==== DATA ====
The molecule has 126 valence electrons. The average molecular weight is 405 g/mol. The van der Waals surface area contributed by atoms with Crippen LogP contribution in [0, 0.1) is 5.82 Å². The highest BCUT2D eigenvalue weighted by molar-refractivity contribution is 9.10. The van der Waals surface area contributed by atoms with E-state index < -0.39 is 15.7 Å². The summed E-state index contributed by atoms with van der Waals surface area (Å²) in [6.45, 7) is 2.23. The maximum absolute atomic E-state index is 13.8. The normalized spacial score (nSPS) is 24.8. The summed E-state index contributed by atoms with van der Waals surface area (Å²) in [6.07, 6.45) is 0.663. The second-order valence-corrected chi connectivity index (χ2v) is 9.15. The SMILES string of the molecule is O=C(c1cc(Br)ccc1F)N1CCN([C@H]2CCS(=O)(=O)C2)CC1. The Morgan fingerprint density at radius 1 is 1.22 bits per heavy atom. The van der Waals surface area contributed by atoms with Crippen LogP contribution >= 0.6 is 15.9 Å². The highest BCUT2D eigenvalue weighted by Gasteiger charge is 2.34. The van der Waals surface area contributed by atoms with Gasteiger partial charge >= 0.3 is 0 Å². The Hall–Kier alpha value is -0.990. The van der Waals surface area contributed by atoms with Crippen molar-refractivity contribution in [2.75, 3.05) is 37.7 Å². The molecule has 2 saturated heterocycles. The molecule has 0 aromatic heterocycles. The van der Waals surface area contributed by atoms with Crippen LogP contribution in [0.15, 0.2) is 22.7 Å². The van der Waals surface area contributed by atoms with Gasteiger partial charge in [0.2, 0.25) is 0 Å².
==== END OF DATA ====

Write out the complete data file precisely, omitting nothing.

The molecule has 126 valence electrons. The average molecular weight is 405 g/mol. The van der Waals surface area contributed by atoms with Crippen LogP contribution in [0, 0.1) is 5.82 Å². The highest BCUT2D eigenvalue weighted by molar-refractivity contribution is 9.10. The van der Waals surface area contributed by atoms with E-state index < -0.39 is 15.7 Å². The summed E-state index contributed by atoms with van der Waals surface area (Å²) in [6.45, 7) is 2.23. The maximum absolute atomic E-state index is 13.8. The normalized spacial score (nSPS) is 24.8. The summed E-state index contributed by atoms with van der Waals surface area (Å²) in [6.07, 6.45) is 0.663. The second-order valence-corrected chi connectivity index (χ2v) is 9.15. The SMILES string of the molecule is O=C(c1cc(Br)ccc1F)N1CCN([C@H]2CCS(=O)(=O)C2)CC1. The Morgan fingerprint density at radius 1 is 1.22 bits per heavy atom. The van der Waals surface area contributed by atoms with Crippen LogP contribution >= 0.6 is 15.9 Å². The highest BCUT2D eigenvalue weighted by Gasteiger charge is 2.34. The van der Waals surface area contributed by atoms with Gasteiger partial charge >= 0.3 is 0 Å². The Hall–Kier alpha value is -0.990. The van der Waals surface area contributed by atoms with Crippen molar-refractivity contribution in [2.75, 3.05) is 37.7 Å². The molecule has 2 saturated heterocycles. The molecule has 0 aromatic heterocycles. The van der Waals surface area contributed by atoms with Crippen LogP contribution in [0.15, 0.2) is 22.7 Å². The van der Waals surface area contributed by atoms with Gasteiger partial charge in [0.2, 0.25) is 0 Å².